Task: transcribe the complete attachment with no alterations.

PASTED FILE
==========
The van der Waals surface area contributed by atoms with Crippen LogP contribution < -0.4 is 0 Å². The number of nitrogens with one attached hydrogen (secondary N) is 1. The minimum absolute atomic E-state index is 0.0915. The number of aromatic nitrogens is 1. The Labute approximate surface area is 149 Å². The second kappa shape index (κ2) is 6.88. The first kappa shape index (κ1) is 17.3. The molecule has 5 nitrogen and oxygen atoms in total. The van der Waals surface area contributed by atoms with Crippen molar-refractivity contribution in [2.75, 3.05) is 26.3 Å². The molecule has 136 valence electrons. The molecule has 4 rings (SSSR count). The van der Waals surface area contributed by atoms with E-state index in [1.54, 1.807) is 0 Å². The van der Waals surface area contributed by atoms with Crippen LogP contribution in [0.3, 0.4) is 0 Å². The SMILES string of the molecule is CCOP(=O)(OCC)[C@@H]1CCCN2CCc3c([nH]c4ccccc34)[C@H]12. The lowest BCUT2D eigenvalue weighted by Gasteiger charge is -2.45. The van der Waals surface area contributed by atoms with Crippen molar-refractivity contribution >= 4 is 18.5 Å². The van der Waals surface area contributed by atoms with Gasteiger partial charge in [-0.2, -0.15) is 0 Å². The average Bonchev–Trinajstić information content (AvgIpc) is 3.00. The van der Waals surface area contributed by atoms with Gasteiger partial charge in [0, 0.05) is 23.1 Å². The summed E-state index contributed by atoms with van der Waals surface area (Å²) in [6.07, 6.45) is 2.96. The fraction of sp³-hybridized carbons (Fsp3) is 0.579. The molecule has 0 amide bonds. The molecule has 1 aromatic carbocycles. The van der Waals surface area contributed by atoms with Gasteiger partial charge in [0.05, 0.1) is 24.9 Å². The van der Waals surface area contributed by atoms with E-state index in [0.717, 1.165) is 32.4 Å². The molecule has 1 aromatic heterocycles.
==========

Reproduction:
The van der Waals surface area contributed by atoms with Crippen LogP contribution < -0.4 is 0 Å². The number of nitrogens with one attached hydrogen (secondary N) is 1. The minimum absolute atomic E-state index is 0.0915. The number of aromatic nitrogens is 1. The Labute approximate surface area is 149 Å². The second kappa shape index (κ2) is 6.88. The first kappa shape index (κ1) is 17.3. The molecule has 5 nitrogen and oxygen atoms in total. The van der Waals surface area contributed by atoms with Crippen molar-refractivity contribution in [2.75, 3.05) is 26.3 Å². The molecule has 136 valence electrons. The molecule has 4 rings (SSSR count). The van der Waals surface area contributed by atoms with E-state index in [1.54, 1.807) is 0 Å². The van der Waals surface area contributed by atoms with Crippen LogP contribution in [0.3, 0.4) is 0 Å². The SMILES string of the molecule is CCOP(=O)(OCC)[C@@H]1CCCN2CCc3c([nH]c4ccccc34)[C@H]12. The lowest BCUT2D eigenvalue weighted by Gasteiger charge is -2.45. The van der Waals surface area contributed by atoms with Crippen molar-refractivity contribution >= 4 is 18.5 Å². The van der Waals surface area contributed by atoms with Gasteiger partial charge in [-0.2, -0.15) is 0 Å². The average Bonchev–Trinajstić information content (AvgIpc) is 3.00. The van der Waals surface area contributed by atoms with Gasteiger partial charge in [0, 0.05) is 23.1 Å². The summed E-state index contributed by atoms with van der Waals surface area (Å²) in [6.07, 6.45) is 2.96. The fraction of sp³-hybridized carbons (Fsp3) is 0.579. The molecule has 0 amide bonds. The molecule has 1 aromatic carbocycles. The van der Waals surface area contributed by atoms with Gasteiger partial charge in [0.05, 0.1) is 24.9 Å². The van der Waals surface area contributed by atoms with E-state index in [0.717, 1.165) is 32.4 Å². The molecule has 1 aromatic heterocycles.